Turning to fall armyworms, in both 2010 and 2011, there were widespread outbreaks of the grass or rice strain of this insect pest, although this strain primarily attacks pastures, hay, grass and peanuts, says Smith.

“Fortunately, this strain is easy to control with insecticides, including pyrethroids. This strain does not prefer to feed on cotton, and that explains why we haven’t seen any fall armyworms on our cotton in the past couple of years, even though they’ve been in the environment.”

The most damaging cotton insect pest in the Southeast remains stink bugs, and Smith doesn’t see this changing anytime soon.

Scouting is a critical safeguard against these bugs, he says.

“The most effective way to scout for stink bugs is examine 10- to 12-day-old bolls for signs of internal injury. The difference in managing stink bugs could pay for a scout and a consultant itself because we’re talking about $6 to $9 in application costs.”

A laminated card has been developed to better ensure growers inspect the right-sized boll and is available from the Alabama Cooperative Extension System.

“We have a dynamic or sliding threshold for stink bugs, and it represents the number of bolls at risk at a certain time of the season. I believe this is the best threshold we’ve ever had for cotton insects.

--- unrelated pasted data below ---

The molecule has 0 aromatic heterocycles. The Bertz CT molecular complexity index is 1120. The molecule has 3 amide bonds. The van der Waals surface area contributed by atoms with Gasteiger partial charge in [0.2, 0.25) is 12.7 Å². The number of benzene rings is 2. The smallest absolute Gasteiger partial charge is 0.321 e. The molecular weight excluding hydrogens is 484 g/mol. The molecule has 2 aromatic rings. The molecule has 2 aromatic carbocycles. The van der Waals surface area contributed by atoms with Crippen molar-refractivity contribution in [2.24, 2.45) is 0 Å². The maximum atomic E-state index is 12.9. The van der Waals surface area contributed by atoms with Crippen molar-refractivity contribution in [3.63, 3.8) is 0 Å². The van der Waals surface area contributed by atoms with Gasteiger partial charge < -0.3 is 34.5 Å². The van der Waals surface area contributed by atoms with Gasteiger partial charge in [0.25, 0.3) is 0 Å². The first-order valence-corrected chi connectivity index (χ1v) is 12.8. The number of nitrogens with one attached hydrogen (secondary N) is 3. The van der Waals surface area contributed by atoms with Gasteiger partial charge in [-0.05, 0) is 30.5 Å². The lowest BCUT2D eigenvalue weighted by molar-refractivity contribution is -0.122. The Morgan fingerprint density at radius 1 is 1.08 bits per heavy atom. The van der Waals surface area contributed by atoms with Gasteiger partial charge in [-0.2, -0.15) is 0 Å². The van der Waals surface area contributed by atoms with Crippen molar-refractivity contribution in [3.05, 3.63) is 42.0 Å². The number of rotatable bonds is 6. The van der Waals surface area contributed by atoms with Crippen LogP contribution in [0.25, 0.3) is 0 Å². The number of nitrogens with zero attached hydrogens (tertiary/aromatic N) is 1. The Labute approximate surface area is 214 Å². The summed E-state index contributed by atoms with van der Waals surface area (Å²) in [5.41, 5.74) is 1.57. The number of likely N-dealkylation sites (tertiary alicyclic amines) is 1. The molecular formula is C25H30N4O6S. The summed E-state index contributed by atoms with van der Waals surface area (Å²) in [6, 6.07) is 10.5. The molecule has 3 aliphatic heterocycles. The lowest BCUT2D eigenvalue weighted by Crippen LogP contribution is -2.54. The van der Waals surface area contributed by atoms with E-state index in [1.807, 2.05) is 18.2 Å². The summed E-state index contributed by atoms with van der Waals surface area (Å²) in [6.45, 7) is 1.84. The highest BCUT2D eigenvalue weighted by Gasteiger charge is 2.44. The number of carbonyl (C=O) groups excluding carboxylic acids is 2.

“We go by the week of bloom. At week two of bloom, for example, we really wouldn’t have many bolls out there that would be large enough to be damaged by stink bugs, so we can go with a higher threshold. As cotton cuts out, the susceptible bolls would be fewer and fewer. We know that the benefit of spraying for stink bugs comes in week three or week six of bloom.”

Stink bug pressure was low last year for a couple of reasons, says Smith.

“Last year, the winter temperatures were much colder than this year. We also had a hot, dry spring, and when stink bugs were reproducing, the immature ones didn’t fare well. Based on our most recent winter, we’ll probably be back to more normal stink bug pressure in 2012.

Looking at cotton insect pests that may be on the horizon, Smith says the kudzu bug, while not threatening to cotton, has emerged as a serious soybean pest and already is entrenched in neighboring Georgia.

“You can kill them with a pyrethroid, but their numbers come back very quickly,” he says.

Another species new to the region, the red-banded stink bug, is also primarily a soybean pest. One especially serious threat is the brown marmorated stink bug, which is moving from Pennsylvania into the Appalachian region and is threatening the fruit- and apple-growing regions of the Carolinas, according to Smith.

phollis@farmpress.com